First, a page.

"It was March 3, 2010. I awoke and just felt like I was coming down with a bit of a cold and I had a mild sore throat.
I went to work and a couple of colleagues commented that I looked pale.
My cold symptoms continued and I had developed a headache and felt quite sick.
I went to the bathroom and fainted. I was only unconscious for a few minutes and my colleagues gave me some water and got me sitting down. I did not feel up to driving home, so my mum was called to come and get me so I could spend some time at her home until I felt better.
When mum collected me she commented that I looked very unwell and by this time my sore throat was worse. Although I protested mum took me to her doctors. I was given a check-up and they diagnosed me with tonsillitis, prescribed penicillin and suggested that I was isolated for 48 hours as tonsillitis was contagious.
My mum lives in an over 50s complex and there is a guest flat so mum booked me into there. All I wanted to do was sleep, so after mum gave me a light snack and something to drink she left me to sleep and said she would not disturb me in the morning but let me lie in and I was to call her when I woke up."
A terrible headache
"I woke around 6am with the most excruciating pain in my head. It was like my brain was on fire. I got up and got some water and just thought if I slept it would go. I really remember nothing after that until I woke up in hospital.
At around 7am, Mum had an overwhelming urge to see how I was and left her 1st floor apartment to visit me on the 3rd floor. What she found was a person who was totally delirious and making no sense whatsoever. After calling the doctor, she was told to call the emergency services.
Although I was conscious the entire time, I do not remember anything at all. Mum has told me that I acted like I was going mad, shouting, screaming, trying to climb on furniture etc.
When I first arrived at hospital they actually thought that I was having some sort of mental breakdown and there was even talk of transferring me to another hospital that specialised in mental health.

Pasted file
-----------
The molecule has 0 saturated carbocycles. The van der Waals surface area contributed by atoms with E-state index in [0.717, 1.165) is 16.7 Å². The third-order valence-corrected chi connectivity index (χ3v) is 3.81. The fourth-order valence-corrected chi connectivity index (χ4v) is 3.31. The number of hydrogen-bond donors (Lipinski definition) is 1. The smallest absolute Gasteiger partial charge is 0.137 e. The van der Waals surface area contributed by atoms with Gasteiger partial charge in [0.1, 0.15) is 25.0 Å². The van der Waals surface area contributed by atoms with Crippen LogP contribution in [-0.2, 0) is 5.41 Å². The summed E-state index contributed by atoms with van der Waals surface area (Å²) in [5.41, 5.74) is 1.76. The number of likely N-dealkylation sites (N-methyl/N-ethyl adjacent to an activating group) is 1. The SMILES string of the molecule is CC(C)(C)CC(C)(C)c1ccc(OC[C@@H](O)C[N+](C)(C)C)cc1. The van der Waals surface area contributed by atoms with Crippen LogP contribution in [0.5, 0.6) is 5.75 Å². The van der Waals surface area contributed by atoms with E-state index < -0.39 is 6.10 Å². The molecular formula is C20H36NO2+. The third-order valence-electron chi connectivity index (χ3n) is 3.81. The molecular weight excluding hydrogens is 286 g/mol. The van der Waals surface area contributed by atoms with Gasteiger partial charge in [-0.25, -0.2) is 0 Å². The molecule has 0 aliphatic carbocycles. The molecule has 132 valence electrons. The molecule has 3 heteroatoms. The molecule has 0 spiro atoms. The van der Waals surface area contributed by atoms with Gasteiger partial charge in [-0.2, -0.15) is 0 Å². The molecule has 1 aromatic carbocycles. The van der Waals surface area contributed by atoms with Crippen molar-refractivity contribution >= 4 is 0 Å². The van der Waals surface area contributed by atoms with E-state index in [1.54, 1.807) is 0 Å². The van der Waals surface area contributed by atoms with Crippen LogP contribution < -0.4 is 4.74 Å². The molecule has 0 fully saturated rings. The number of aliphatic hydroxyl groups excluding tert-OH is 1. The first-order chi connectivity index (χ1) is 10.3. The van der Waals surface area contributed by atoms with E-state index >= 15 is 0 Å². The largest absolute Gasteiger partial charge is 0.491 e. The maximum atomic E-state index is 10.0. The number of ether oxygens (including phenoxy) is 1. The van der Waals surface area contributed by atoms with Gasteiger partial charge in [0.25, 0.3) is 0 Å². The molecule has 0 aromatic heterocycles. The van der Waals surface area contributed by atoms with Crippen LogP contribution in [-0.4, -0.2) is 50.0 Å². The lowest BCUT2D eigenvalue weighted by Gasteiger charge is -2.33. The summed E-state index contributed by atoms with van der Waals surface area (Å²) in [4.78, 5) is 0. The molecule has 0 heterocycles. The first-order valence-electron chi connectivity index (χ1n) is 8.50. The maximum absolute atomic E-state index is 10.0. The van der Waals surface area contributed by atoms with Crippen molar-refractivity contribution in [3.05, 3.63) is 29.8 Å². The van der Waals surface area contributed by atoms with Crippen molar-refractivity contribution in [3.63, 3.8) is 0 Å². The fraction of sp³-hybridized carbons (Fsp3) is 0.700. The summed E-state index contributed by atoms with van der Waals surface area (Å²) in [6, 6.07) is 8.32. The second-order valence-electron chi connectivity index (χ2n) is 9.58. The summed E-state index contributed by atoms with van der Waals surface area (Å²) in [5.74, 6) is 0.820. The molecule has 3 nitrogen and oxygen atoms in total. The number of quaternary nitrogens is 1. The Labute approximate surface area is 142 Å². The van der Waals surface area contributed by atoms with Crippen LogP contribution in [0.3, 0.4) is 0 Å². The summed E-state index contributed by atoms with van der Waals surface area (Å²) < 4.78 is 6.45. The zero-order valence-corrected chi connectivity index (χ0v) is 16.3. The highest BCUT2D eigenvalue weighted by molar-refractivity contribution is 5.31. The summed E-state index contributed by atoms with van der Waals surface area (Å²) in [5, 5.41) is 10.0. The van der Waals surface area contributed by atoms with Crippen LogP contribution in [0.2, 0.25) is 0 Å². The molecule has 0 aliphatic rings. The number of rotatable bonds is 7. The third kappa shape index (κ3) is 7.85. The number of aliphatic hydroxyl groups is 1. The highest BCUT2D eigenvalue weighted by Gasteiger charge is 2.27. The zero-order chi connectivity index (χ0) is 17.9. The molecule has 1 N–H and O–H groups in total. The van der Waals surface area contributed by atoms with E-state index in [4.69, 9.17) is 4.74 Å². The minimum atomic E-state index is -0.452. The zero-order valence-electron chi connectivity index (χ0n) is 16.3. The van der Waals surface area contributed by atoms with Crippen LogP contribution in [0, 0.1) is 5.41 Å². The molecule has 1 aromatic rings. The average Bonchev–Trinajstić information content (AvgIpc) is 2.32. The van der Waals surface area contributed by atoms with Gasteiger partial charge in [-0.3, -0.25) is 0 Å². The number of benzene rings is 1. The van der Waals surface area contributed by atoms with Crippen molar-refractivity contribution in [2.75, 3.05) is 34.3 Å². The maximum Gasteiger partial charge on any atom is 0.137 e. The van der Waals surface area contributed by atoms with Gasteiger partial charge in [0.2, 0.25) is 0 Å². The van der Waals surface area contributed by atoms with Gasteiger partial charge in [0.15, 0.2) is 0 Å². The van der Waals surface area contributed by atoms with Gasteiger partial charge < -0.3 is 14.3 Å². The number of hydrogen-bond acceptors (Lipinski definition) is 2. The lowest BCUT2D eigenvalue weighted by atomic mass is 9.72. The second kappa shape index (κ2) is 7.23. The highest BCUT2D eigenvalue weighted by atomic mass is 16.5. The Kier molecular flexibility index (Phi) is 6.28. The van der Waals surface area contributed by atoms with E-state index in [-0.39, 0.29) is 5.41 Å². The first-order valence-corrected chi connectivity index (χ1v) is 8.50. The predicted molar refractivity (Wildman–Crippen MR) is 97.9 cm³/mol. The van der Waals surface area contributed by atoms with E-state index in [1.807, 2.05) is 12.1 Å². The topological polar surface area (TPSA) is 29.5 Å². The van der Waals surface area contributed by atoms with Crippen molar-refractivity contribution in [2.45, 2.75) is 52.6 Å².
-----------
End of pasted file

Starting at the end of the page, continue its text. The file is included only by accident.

It was only because an A&E nurse who was not assigned to me recognised the symptoms and was adamant that I had meningitis. They started to treat me for meningitis even though they were not certain at that point what was wrong with me."
"Alarmingly even though I had suspected meningitis I was put on the general A&E ward and not put into an isolation room for several hours. The next day they finally confirmed to my mum that I had meningitis, but as I had been given penicillin they did not know if it was viral or bacterial as the results were unclear.
I think the worse part was feeling so ill but until they knew which strain I had, I was not allowed to see any family for four days. It was eventually confirmed that I had meningococcal septicaemia.
I was in hospital for 12 days and was told by the doctors how lucky I had been, but to be honest it was only when I visited my mum's doctor four days after leaving hospital that I realised how very lucky I had been.
Both mum and I look back on what happened now and are very alarmed at the slowness of diagnosis and the lack of information that was given while I was in hospital. I feel extremely blessed and amazed that I have recovered with no after-affects apart from getting tired very easily.
I think there is much work to be done to ensure medical professionals are better trained to spot the sometimes not completely obvious symptoms."